The orbit around the sun should be similar/identical to a denser object of the same mass. However, the orbit around the shell planet would be very different. The strength of gravity is dependent on F = G(m1m2)/R^2, where G is a constant, m1 and m2 are the masses of the two bodies, and R^2 is the distance between them. The shell world gravity of a Neptune-sized planet that's hollow (say, a 5 km deep shell) would be:
Neptune Diameter (ND = 50,000 km).
Neptune Mass (NM = 1.0241 × 10^26 kg).
Earth Diameter (ED = 12,756 km)
Earth Mass (EA = 5.97 x 10^24 kg)
Neptune's earth-gravity at the surface is: 11.15 m/s². Despite being 12 times more massive than earth, the gravity is less than double, because the diameter of Neptune is much larger, and gravity is proportional to the distance between masses squared.
On your shell world, the shell mass (SM) would be:
[(4/24)* pi* ND^3 - (4/24)* pi* (ND - 5km)^3]* Density.
SM = 1.96×10^10 m^3 * Density.
To have the same gravity as earth at the surface, your shell mass needs to be:
FR^2/Gm2 = m1,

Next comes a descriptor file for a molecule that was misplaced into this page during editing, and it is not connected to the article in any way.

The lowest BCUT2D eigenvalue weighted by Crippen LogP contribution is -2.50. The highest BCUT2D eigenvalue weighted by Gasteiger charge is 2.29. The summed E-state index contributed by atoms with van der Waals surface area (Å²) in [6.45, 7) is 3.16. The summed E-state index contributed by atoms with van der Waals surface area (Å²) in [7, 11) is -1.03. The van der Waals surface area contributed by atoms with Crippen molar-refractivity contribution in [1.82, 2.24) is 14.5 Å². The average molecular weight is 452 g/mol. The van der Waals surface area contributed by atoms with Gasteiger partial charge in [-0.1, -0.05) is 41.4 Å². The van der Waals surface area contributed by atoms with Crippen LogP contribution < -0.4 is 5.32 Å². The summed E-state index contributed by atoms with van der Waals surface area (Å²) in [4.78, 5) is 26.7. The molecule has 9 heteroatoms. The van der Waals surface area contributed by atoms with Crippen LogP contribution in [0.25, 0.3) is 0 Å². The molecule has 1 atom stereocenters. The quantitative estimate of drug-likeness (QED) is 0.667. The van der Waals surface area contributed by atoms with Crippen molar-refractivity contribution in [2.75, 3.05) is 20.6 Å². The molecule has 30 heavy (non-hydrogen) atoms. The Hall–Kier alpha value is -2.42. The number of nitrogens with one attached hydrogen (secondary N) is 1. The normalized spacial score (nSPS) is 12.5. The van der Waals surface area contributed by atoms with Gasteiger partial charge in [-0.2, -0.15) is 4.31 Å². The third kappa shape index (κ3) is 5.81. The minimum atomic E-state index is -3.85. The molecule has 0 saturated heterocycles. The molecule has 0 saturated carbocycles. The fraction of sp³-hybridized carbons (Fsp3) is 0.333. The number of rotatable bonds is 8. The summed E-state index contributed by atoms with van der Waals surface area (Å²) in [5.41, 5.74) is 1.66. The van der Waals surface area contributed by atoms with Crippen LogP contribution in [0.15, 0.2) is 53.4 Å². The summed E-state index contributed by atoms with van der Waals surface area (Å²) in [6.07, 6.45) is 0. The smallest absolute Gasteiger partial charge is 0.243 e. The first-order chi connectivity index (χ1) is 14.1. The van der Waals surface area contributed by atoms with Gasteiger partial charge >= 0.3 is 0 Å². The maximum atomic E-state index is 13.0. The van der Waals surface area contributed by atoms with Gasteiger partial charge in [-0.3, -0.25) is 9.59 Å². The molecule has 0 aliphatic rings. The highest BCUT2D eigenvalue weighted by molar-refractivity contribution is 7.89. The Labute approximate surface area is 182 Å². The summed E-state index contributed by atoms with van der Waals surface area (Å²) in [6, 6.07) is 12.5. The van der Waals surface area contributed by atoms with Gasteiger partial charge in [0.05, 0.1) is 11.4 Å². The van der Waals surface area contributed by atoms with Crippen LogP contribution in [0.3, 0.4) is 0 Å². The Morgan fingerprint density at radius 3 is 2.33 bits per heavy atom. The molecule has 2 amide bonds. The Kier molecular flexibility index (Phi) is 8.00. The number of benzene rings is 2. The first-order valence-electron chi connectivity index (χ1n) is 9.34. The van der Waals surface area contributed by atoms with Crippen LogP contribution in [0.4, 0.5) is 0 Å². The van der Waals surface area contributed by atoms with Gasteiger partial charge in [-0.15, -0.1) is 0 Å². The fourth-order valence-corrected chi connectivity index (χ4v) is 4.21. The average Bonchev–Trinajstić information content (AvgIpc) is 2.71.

F = 9.8 N, m2 = 1 kg
m1 = 9.177×10^25 kg.
Therefore, the density of your shell building material must be:
Density = SM/(1.96×10^10) = 4.67×10^15 kg/m^3. For reference, the density of steel is 7840 kg/m^3.
The thicker the shell, the less dense your material would need to be, but the less shell-like it becomes.
If you didn't care about the gravity on the surface and made your shell out of a steel-like material (in density), then your shell would only have a mass of SM = 1.96×10^10 m^3 * 7840 kg/m^3 = 1.54×10^14, translating to a gravity of 1.6437214738×10^(−11) Newtons on the surface. This ISS is 450,000 kg. The ISS, at the surface, would experience only 0.0000074 (7.410^(-6)) Netwons of force. That's such a small force that essentially nothing would be able to orbit the shell world. On the upside, it would also be very easy to land and take off from the surface, and the structure itself wouldn't collapse from its own gravity well. Orbiting around the shell world isn't even needed because many spaceships ship could generate 7.410^(-6) newtons of thrust for years on end without expending more than a hundred kg of ion fuel.
In conclusion, the shell either needs to be made of extremely dense material, or it shouldn't have a noticeable gravity on its surface, meaning nothing could orbit it.
This shell would have no Roche limit, as it produces essentially no gravity itself. However, it would be very susceptible to other celestial bodies' forces.
If any of my math is wrong, I apologize. Please let me know and I will do my best to correct it.